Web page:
• Depression and anxiety (which are common comorbid conditions with neurological illness)

One small study of 60 women with fibromyalgia found taking 300 milligrams of magnesium citrate daily for over eight weeks lowered the number of tender points and the level of pain intensity reported. However, more large-scale research studies are needed before any recommendations are made.

Besides taking a magnesium supplement, you can also try consuming more magnesium-rich foods, which include: 

  • Leafy greens and other vegetables, including lettuce, broccoli, collard greens, celery, spinach, cucumber
  • Nuts and seeds
  • Dry beans like pinto, navy, kidney, and black beans
  • Whole grains
  • Wheat germ
  • Oat bran

Frequently Asked Questions

How do you increase GABA and balance glutamate?

You can increase GABA with GABA supplements and balance glutamate by taking precursors to glutamate, including supplements like 5-HTP and glutamine. To balance glutamate, you can also exercise regularly and avoid high-glutamate foods.

What foods contain glutamate?

Soy-based sauces, oyster sauce, and fish sauce are known to be rich in glutamate. Glutamate is also present in dairy products (especially Parmesan cheese) and in meats, seafood, and mushrooms. The flavor enhancer monosodium glutamate (MSG) is abundant in fast, convenient food items, ranging from fried foods to chips to instant noodles.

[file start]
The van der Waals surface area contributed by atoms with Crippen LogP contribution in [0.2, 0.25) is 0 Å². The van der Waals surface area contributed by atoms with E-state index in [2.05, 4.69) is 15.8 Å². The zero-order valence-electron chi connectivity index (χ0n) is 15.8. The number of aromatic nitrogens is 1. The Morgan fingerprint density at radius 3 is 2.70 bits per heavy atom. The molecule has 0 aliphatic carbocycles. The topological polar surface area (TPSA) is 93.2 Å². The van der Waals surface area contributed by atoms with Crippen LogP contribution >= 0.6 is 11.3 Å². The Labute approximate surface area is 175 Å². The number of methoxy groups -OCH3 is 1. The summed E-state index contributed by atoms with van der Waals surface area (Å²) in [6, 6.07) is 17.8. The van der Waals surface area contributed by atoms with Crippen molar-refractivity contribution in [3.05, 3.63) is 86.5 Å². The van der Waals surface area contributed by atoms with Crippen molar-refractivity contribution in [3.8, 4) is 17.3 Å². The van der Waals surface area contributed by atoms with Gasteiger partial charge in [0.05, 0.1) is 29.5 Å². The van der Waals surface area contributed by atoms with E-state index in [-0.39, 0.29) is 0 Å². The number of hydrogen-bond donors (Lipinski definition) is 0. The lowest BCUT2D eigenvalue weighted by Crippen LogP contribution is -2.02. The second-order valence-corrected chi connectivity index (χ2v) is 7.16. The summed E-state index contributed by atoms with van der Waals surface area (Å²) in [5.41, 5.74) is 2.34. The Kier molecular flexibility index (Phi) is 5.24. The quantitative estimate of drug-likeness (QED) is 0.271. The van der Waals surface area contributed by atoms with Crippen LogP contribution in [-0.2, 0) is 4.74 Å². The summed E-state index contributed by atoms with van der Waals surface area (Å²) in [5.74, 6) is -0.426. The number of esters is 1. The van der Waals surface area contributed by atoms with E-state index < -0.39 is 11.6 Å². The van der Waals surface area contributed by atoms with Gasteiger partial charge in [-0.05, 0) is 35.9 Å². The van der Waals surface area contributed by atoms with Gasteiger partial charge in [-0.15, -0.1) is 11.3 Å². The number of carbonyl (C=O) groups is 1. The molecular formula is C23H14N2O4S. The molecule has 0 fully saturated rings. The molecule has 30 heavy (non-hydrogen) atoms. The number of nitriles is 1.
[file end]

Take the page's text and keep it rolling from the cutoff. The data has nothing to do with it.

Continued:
How does alcohol affect glutamate?

Alcohol is said to suppress or inhibit the release of glutamate. This means the excitatory function is impaired and every message glutamate is responsible for sending is affected (typically slowed down). 

13 Sources
Verywell Health uses only high-quality sources, including peer-reviewed studies, to support the facts within our articles. Read our editorial process to learn more about how we fact-check and keep our content accurate, reliable, and trustworthy.
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By Michelle Pugle
Michelle Pugle, BA, MA, is an expert health writer with nearly a decade of contributing accurate and accessible health news and information to authority websites and print magazines. Her work focuses on lifestyle management, chronic illness, and mental health. Michelle is the author of Ana, Mia & Me: A Memoir From an Anorexic Teen Mind.